One could say Andre’s point of view reveals a certain bourgeois privilege, as he has the freedom to travel the world in his quest for self-actualization. Of course, he understands this fully and expresses the requisite self-loathing that is, ironically, also characteristic of bourgeois intellectuals.

A Prophetic Movie?

It’s popular in some circles to look back at all the dystopian prophets, such as Orwell and Huxley, and discuss who came closer to the truth. My Dinner With Andre is sometimes mentioned as a prophetic work.

Many of the topics do take a grim view of modern civilization and the direction it’s headed. It’s especially disturbing to hear about alienation and self-preoccupation in 1981, about 15 years before internet culture, much less smartphones and social media.

I don’t think Andre is a prophet as much as an astute observer of what was already happening. He says at one point that the 1960s were the  “the last burst of the human being before he was extinguished.” To understand this point of view, it’s helpful to consider the era when these comments were made.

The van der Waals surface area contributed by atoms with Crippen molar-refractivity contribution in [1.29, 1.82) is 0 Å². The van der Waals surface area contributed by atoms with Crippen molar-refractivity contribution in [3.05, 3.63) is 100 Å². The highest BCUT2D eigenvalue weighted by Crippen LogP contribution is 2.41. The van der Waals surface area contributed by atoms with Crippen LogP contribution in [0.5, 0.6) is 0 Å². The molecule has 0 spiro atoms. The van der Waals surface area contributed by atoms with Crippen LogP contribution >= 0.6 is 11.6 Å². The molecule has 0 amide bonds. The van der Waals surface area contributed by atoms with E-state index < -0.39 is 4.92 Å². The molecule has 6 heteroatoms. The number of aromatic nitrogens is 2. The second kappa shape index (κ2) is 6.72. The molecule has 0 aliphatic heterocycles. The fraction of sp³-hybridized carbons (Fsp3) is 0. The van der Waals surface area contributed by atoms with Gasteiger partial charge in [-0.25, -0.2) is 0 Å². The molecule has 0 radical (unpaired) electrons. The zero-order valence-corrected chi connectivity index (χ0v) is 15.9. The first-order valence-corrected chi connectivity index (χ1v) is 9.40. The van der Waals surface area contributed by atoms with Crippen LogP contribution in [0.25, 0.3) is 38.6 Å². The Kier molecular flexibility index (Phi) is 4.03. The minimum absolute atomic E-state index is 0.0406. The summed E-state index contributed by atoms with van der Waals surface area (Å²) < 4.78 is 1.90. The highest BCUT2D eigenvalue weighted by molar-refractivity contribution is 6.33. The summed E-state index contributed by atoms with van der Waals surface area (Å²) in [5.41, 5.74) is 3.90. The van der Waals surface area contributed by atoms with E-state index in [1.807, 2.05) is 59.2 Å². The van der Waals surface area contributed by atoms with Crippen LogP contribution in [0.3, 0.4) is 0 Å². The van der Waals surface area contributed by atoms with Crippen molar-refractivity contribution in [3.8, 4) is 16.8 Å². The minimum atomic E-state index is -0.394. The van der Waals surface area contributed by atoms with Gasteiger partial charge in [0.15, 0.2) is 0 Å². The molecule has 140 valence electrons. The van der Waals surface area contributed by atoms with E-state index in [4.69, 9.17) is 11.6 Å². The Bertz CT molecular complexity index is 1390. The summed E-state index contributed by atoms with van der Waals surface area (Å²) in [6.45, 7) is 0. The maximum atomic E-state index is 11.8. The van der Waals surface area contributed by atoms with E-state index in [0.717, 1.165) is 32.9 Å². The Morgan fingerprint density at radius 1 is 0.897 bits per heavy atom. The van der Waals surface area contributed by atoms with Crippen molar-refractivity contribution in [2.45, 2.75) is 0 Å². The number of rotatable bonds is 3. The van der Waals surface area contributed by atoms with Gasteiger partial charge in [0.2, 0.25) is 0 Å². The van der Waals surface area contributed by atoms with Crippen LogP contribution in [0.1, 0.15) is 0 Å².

While it’s easy to be nostalgic about the 80s now, it was actually a rather pessimistic time, especially in big cities. The economy was in a recession, it was the middle of the Cold War, and the AIDS epidemic was peaking. This was also the beginning of the decline of New York’s (and America’s) middle class due to soaring housing costs. We get a glimpse of this mood early at the beginning of My Dinner With Andre, as Wally mentions his struggle paying bills and boards a graffiti-ridden subway.

It’s not entirely coincidental that Escape From New York, the post-apocalyptic thriller starring Kurt Russell as the vigilante anti-hero who rescues a US president who is trapped in a New York that has been turned into a prison, also came out in 1981. As different as these two films are, they share some of the dystopian angst that was in the air during that time.

Andre’s Vision of a New Underground

Andre’s vision is not wholly pessimistic. He advocates for a type of underground to keep civilization going during these new dark ages, using the model of communities such as Findhorn in Scotland, which is famous for its innovative agricultural methods and neo-pagan outlook.